Content Posted on FlyerTalk by Congressman to Be Used Against Him in Light of Sexual Harassment Lawsuit
I f you ever wanted proof that you should always be careful about what you post on FlyerTalk — or any Internet bulletin board web site — because you never know if and when it could come back to haunt you, this is it…
Blake Farenthold — a Republican congressman of the House of Representatives of the United States who represents his constituents in the 27th district of Texas and has done so since 2011 — is currently being sued by a former aide who alleges that he committed sexual harassment against her, resulting in the creation of a hostile work environment.
Lauren Greene, Farenthold’s former communications director, claimed in a complaint filed last week that the congressman made inappropriate, sexually related comments to her. Greene says that when she told Farenthold’s executive assistant in January that she thought her boss was awkward around her, the executive assistant said Farenthold had confessed he had “sexual fantasies” and “wet dreams” about Greene.
Comments Posted by Blake Farenthold on FlyerTalk
Now the content posted by Farenthold on FlyerTalk between 2006 and 2010 is reportedly being used against him, according to this article written by Samantha Lachman for The Huffington Post. Unfortunately, Ms. Lachman did not use precise links to the exact content; so I will take the liberty to do so in paraphrasing her article.
Farenthold — who is also known as FlyerTalk member farenthold, as demonstrated by his profile with his occupation listed as US Congressman — has posted comments such as the following in chronological order about drinking and hitting on women to which you can access by clicking on the bold subheads, as extracted from the aforementioned article:
Late 70’s BA crew on Concord: They were as excited and enthusiastic as I was.
Late 80’s AA DFW-GDL & back several flights FA gave us extra bottle of champagne to take with us, great parties, one time i was only one in F until 4 AA gate agents boarded for shopping day in DFW.. flew back with ’em the next day too.
About 2 years ago, CO IAH-GDL mainline flight: FA was from my home town (CRP) and went to school with my sister. Besides my family (3 of us) there were only 2 other people in F. She spent her spare time catching up on the dozens of common friends we had.
Mid 80’s, AA flight attendant spilled tray of boarding champagne on me.
’92 LHR-ORD AA in F (After a week in SVO) FA thought after 4 vodka shots (they were serving caviar) I’d had enough and cut me off for the rest of the flight. She said she’d get in trouble if I appeared over served at customs. At 250 lbs and a week in Russia, 4 vodkas wasn’t even a good start on being over served..
Pre Do III CHQ flights CRP-IAH (and back) almost never offered any beverage service. A comment to Larry at the DO had that fixed the next day.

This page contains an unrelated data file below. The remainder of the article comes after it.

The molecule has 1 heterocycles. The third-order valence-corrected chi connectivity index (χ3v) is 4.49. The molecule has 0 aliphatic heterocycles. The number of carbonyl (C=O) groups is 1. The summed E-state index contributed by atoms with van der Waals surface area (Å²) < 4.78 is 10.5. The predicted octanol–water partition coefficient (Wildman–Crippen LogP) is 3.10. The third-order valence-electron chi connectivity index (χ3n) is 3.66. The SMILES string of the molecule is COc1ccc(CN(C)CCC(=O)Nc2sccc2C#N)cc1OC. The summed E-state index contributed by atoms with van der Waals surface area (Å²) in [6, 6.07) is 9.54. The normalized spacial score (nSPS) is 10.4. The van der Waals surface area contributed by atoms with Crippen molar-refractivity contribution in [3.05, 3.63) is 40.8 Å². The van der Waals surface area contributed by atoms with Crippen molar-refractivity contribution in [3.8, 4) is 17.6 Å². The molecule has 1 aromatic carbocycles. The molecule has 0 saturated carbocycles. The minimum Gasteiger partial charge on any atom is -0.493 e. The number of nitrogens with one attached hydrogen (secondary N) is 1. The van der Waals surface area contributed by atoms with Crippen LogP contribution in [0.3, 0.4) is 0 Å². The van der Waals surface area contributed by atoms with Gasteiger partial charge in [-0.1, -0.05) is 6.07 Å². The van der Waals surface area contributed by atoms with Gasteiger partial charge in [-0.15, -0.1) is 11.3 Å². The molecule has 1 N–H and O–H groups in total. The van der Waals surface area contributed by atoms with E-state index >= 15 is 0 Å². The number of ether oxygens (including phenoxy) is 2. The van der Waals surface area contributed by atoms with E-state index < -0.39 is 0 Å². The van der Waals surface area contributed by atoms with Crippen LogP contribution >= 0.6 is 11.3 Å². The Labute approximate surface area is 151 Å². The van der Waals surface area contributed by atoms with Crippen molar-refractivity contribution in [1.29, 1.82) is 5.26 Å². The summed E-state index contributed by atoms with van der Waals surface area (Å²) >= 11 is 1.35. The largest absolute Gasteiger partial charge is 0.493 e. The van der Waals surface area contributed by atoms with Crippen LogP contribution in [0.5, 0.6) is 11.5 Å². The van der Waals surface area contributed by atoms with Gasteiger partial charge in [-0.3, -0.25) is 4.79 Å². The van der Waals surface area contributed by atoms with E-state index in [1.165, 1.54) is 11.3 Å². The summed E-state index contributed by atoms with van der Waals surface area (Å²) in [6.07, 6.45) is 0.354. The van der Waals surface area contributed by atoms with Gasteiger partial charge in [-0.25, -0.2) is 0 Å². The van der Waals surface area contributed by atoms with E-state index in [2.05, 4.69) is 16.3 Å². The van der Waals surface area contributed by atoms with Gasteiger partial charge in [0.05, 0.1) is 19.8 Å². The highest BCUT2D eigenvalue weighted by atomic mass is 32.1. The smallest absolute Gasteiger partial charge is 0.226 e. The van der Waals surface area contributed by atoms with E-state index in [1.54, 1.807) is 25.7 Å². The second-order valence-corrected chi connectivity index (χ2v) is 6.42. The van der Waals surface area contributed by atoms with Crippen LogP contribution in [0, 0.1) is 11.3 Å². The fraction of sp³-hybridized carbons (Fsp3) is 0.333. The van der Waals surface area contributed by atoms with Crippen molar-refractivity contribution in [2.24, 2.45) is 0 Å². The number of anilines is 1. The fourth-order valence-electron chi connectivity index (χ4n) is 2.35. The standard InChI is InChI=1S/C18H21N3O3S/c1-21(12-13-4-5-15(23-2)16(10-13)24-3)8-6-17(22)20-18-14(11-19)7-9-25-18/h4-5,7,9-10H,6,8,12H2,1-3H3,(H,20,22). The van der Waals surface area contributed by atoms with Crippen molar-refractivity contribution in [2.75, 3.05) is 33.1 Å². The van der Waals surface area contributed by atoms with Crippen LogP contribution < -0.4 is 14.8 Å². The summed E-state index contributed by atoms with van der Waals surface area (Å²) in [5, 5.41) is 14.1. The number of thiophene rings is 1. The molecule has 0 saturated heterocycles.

I get upgraded. It’s my seat. I can give it to my wife if I like, or if I’m traveling alone the hot redhead in 12B in hopes of……
Kurt Bardella — a spokesman for Farenthold — reportedly sent an e-mail message to The Huffington Post which contained the following statement:
As anyone can see, this entire platform is designed to host an open and relaxed conversational environment — at one point a representative from United Airlines even provides a post requesting feedback about their expanded drink offerings. These postings are talking about traveling experiences that millions of Americans experience every day — utilizing the concierge for a restaurant recommendation, inviting out-of-town guests to dinner so they don’t spend the evening alone in a hotel room, and yes, like many normal people who will be traveling during the holiday season — enjoying some in-flight drinks. Quite frankly, it’s a bit of a reach to try and selectively pull out postings from before he was even elected to Congress, before he was in public life and draw the line that this provides validity to something that’s going on more than five years later.
The remarks posted on FlyerTalk by Farenthold — reportedly brought to the attention of The Huffington Post by a source from the Democratic party in an apparent effort to disparage him and further tarnish his reputation — might seem to be tasteless and classless to some people; but I have not seen FlyerTalk used to this degree in order to help incriminate someone on some serious charges and allegations.
It is unfortunate that FlyerTalk had been involuntarily thrusted in a negative manner into the political spotlight in a way which has apparently already been discrediting it — but I suppose that comes with the territory of becoming the largest Internet bulletin board web site for the discussion of frequent travel loyalty program miles, points and travel with greater than 576,000 members. I can assure you that this is not what Randy Petersen had in mind when he launched this version of FlyerTalk back in May of 1998.
Again, the lesson to be learned is to not post anything on an Internet bulletin board web site which can come back to haunt you…